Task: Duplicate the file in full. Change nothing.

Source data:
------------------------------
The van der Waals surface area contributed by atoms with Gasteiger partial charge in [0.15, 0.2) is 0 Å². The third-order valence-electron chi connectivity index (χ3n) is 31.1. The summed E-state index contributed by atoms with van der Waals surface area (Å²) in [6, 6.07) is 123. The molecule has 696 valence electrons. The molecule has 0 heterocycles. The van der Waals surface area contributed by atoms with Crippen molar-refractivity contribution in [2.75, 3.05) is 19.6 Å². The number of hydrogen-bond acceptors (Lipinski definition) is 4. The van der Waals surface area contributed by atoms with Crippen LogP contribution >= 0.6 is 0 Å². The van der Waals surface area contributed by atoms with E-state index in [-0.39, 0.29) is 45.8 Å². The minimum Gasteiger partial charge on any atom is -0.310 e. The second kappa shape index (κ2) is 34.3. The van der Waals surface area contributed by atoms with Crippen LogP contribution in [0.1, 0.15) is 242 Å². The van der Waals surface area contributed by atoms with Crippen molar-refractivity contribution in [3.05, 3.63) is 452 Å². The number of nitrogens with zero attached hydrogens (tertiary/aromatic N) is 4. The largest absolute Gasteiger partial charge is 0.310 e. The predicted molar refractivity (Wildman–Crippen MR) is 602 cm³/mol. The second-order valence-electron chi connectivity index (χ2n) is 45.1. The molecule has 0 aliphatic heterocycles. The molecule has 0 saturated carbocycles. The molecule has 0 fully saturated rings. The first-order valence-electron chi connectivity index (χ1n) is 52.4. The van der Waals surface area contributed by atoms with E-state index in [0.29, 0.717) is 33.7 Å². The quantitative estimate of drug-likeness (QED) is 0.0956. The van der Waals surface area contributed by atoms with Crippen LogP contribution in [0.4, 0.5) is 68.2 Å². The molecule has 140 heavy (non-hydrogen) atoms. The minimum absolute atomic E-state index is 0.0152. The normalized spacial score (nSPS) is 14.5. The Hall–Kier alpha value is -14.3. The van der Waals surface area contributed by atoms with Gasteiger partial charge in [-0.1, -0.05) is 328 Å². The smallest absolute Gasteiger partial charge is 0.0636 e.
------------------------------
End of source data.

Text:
The van der Waals surface area contributed by atoms with Gasteiger partial charge in [0.15, 0.2) is 0 Å². The third-order valence-electron chi connectivity index (χ3n) is 31.1. The summed E-state index contributed by atoms with van der Waals surface area (Å²) in [6, 6.07) is 123. The molecule has 696 valence electrons. The molecule has 0 heterocycles. The van der Waals surface area contributed by atoms with Crippen molar-refractivity contribution in [2.75, 3.05) is 19.6 Å². The number of hydrogen-bond acceptors (Lipinski definition) is 4. The van der Waals surface area contributed by atoms with Crippen LogP contribution >= 0.6 is 0 Å². The van der Waals surface area contributed by atoms with E-state index in [-0.39, 0.29) is 45.8 Å². The minimum Gasteiger partial charge on any atom is -0.310 e. The second kappa shape index (κ2) is 34.3. The van der Waals surface area contributed by atoms with Crippen LogP contribution in [0.1, 0.15) is 242 Å². The van der Waals surface area contributed by atoms with Crippen molar-refractivity contribution in [3.05, 3.63) is 452 Å². The number of nitrogens with zero attached hydrogens (tertiary/aromatic N) is 4. The largest absolute Gasteiger partial charge is 0.310 e. The predicted molar refractivity (Wildman–Crippen MR) is 602 cm³/mol. The second-order valence-electron chi connectivity index (χ2n) is 45.1. The molecule has 0 aliphatic heterocycles. The molecule has 0 saturated carbocycles. The molecule has 0 fully saturated rings. The first-order valence-electron chi connectivity index (χ1n) is 52.4. The van der Waals surface area contributed by atoms with E-state index in [0.29, 0.717) is 33.7 Å². The quantitative estimate of drug-likeness (QED) is 0.0956. The van der Waals surface area contributed by atoms with Crippen LogP contribution in [0.4, 0.5) is 68.2 Å². The molecule has 140 heavy (non-hydrogen) atoms. The minimum absolute atomic E-state index is 0.0152. The normalized spacial score (nSPS) is 14.5. The Hall–Kier alpha value is -14.3. The van der Waals surface area contributed by atoms with Gasteiger partial charge in [-0.1, -0.05) is 328 Å². The smallest absolute Gasteiger partial charge is 0.0636 e.